Not only is our food the very symbol of our melded heritage – Indian, Chinese, Creole, European, you name it, we’ve got it – it’s also one of the strongest institutions we value and uphold. Restaurants are doomed if they do not satisfy our exacting tastes. I mean, just have a look at our shopping malls: most people aren’t there to shop, but are instead seriously chowing down in the food court.

The streets are where you’ll indulge in Mauritian food at its finest and cheapest.

I’m writing this at noon, in Curepipe. The streets are about to burst with people. They line up, patiently waiting for the highlight of their day. Some opt for the tried, trusted – and ahem, ahem, healthy – dholl puri, some for a gloriously overflowing kebab. Whatever the case, each local has their preferred baz (literally ‘base’, which is so telling).Presenting our street food royalty!


Mauritian Street Food eric_7

Ok, I’ve put both at the top, and I’m ready to be lambasted for it (‘they’re so very different!’), but I wasn’t going to rank one above the other. Both are Indian flatbread wraps, filled with a curry mix. The latter varies, but usually it’s some kind of bean curry, pickles, chutney and/or rougaille, a local tomato-based red sauce.

Dholl puri is made of – you guessed it – dhal (yellow split peas), and is much softer and thinner than the roti. Because of this (or maybe just due to Mauritian appetites) you don’t eat one dholl puri, but several – they are sold in pairs. Dhall puris stem from Bihar, in India. I don’t dknow if we’ve kept the traditional cooking method, but here our dhal is seasoned with turmeric and cumin.

Rotis are cooked on a tawa, or hot plate. Made of white flour, they are gorgeously layered (a bit like puff pastry, but soft), and ideally should almost melt in your mouth. If you’re around Port Louis, head to Roti Aka – the place is legendary.


Also known as gajak (snacks), these blissful balls of flavour (gato means cake) are seriously addictive.

Hailing from Xi’an, China, where they’re called jian dui, gato zinzli or sesame ball cakes are my ultimate comfort food. They’re crunchy on the outside, super soft and chewy on the inside, and feel like a hug with every bite.

Gato arouille, or arwi, are super fragrant taro root or yam cakes. They taste amazing because the taro or yam is seasoned with ginger, chilli and sometimes tamarind sauce!

Gato pima, or chilli cakes, are possibly Mauritius’ best known snack. Like the dholl puri, gato pima are made with yellow split peas and are wonderfully seasoned – the best are stuffed with cumin and herbs in addition to chilli.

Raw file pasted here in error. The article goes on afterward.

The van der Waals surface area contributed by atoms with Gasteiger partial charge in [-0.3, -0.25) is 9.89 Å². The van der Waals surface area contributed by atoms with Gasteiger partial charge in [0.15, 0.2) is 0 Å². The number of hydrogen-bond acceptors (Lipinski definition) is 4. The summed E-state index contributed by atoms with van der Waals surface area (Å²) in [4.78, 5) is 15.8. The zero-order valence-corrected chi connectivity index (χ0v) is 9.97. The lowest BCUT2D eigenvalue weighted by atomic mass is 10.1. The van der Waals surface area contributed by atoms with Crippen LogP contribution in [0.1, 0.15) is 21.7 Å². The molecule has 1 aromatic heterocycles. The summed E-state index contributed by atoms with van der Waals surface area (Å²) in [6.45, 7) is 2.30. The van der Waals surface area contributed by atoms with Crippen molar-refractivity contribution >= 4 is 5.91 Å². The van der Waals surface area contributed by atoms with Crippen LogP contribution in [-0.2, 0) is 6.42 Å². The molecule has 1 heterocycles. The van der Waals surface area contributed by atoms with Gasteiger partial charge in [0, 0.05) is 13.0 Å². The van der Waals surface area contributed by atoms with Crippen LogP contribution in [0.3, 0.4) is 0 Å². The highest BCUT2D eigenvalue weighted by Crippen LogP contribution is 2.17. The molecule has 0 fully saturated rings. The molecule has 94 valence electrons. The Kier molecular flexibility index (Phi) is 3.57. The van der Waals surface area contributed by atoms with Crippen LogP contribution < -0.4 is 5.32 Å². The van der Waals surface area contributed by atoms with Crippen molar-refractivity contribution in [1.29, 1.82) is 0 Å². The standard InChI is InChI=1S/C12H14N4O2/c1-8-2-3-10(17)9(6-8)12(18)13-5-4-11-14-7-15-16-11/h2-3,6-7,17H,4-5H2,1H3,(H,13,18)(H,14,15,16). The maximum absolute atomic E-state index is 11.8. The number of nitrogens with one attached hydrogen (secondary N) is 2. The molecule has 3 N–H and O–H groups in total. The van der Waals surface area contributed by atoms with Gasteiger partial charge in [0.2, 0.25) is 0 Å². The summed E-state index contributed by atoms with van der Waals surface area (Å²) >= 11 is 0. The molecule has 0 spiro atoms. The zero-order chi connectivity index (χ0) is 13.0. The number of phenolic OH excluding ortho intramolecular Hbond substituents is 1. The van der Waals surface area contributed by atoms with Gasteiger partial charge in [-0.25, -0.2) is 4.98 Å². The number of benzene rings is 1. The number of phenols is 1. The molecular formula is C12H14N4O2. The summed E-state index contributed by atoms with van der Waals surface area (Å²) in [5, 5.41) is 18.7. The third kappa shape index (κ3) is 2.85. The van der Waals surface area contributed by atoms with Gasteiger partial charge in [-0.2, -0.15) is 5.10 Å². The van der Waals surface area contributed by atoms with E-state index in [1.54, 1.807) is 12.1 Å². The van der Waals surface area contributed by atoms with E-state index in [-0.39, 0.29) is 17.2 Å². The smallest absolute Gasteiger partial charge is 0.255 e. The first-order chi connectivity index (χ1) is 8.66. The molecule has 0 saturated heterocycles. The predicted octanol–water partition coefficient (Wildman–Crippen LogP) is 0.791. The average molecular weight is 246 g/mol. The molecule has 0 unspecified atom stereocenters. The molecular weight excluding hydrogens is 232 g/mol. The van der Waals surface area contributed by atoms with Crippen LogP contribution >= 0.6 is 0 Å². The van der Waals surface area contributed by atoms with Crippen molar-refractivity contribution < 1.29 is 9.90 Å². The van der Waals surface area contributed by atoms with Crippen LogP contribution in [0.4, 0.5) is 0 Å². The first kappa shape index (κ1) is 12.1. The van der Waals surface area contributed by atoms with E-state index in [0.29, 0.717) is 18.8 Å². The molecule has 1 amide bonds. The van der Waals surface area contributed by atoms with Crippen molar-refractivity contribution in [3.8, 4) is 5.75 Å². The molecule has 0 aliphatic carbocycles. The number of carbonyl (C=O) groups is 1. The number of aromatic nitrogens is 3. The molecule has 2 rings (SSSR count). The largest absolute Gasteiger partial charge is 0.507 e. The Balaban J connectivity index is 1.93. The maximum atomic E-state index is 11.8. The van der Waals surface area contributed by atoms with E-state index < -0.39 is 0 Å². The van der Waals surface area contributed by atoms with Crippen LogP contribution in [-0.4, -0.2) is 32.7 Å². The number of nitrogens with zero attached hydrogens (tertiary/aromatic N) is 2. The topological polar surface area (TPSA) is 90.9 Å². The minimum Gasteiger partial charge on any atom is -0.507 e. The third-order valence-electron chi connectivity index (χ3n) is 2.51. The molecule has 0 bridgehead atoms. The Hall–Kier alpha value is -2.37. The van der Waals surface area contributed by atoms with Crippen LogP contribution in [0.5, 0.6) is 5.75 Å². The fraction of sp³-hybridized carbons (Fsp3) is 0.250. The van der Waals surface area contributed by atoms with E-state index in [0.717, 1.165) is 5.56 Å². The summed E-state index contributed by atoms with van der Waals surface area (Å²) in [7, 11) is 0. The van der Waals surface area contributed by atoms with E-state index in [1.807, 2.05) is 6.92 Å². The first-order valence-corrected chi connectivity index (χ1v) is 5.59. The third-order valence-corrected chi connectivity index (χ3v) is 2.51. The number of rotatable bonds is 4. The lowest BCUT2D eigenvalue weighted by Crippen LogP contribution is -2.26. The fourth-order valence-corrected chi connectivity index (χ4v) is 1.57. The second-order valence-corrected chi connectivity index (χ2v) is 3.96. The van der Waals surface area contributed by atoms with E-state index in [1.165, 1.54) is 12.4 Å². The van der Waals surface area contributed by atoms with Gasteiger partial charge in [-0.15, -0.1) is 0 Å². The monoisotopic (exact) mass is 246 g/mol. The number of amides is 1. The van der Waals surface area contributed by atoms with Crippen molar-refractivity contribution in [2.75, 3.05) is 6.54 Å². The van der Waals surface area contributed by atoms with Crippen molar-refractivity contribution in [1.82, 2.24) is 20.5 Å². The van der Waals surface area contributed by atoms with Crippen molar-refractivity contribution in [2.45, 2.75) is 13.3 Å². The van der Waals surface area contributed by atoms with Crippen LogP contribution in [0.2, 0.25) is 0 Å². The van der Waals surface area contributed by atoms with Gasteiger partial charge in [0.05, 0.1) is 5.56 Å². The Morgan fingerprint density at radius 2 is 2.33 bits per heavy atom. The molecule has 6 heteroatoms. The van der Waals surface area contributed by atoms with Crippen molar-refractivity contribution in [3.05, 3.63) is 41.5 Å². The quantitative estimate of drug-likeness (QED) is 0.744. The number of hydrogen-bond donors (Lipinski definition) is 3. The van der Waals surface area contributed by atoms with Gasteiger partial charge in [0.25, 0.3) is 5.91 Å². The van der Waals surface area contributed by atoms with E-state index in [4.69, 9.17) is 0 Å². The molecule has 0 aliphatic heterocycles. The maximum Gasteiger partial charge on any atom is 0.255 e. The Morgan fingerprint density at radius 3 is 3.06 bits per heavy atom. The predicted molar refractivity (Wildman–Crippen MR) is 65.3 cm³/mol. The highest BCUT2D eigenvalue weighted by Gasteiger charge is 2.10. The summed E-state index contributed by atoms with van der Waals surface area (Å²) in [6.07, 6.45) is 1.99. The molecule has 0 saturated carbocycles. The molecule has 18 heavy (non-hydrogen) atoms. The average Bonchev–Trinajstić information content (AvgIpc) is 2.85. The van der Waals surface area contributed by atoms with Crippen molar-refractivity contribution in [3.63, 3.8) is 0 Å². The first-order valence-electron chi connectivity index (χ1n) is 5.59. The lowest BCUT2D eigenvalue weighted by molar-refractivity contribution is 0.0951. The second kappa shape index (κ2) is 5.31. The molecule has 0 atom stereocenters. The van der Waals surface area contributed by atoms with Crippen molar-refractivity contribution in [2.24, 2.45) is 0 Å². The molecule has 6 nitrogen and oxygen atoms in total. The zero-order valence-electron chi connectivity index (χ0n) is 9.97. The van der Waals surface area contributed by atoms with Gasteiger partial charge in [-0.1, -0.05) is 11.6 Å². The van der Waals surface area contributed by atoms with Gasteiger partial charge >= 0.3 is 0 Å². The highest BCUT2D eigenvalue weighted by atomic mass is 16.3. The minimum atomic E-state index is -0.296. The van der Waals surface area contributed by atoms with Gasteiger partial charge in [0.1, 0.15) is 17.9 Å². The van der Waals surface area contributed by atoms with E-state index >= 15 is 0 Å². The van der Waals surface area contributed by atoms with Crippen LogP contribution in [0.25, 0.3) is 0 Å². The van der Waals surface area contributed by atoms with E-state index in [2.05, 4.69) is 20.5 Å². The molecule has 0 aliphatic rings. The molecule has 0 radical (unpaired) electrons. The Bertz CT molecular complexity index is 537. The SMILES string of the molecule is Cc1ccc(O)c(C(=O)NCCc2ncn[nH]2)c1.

Baja, our local pakoras, are often referred to as baja les courses – perhaps because they are famously sold at the races, and are an indissoluble part of that Saturday tradition? I’m not sure. In any case, they are deep-fried treats made of chickpea flour, always served with seriously spicy chutney.


​In winter – Ok, it may be our winter, but still – haleem is the best heartwarming soup there is, like a Miyazaki movie. Remarkably, it’s also served on the street.

Made with lots of carefully-blended spices, wheat, lentils and meat, haleem is as fragrant as they come. I’ve read that it’s an Arabic dish, brought to Hyderabad in southern India during the Mughal period by immigrants from Iran and Afghanistan. Muslim sailors from southern India brought the dish to Mauritius, and we can never thank them enough.


You know what I really love about our kebab? It’s a Middle Eastern dish, served in a French baguette. What could be more Mauritian than that? And this is what differentiates us from the kebabs served around the world – and the quality of our shawarma, of course.A Mauritian kebab is basically marinated, skewered meat and a kind of salad, served up in hot bread with mayo, ketchup and chilli. My absolute favourite place to go for this is Shabaan, in Quatre Bornes – there’s always a queue, and it’s always worth it!


Local dumplings, served in a light-yet-satisfying broth – who could ask for more? They’re the best hangover cure too – which is why you’ll often find a boulettes seller near all the bars and clubs.
The best part? All the boulettes on offer work really well together. So there’s no picking between niouk yen (chayote), sao mai, wonton, and beef – dive right in and eat everything!


Ideally, after eating any of these, I’d be happily gulping down alouda as my digestif. Alouda’s a super sweet, super cold milky drink. If you’re in Port Louis, either head to the market for some saccharine relief, or try our local sellers on the street. They make the sweaty, heady Port Louis summer worth it.

Sandrine de Speville

Sandrine de Speville


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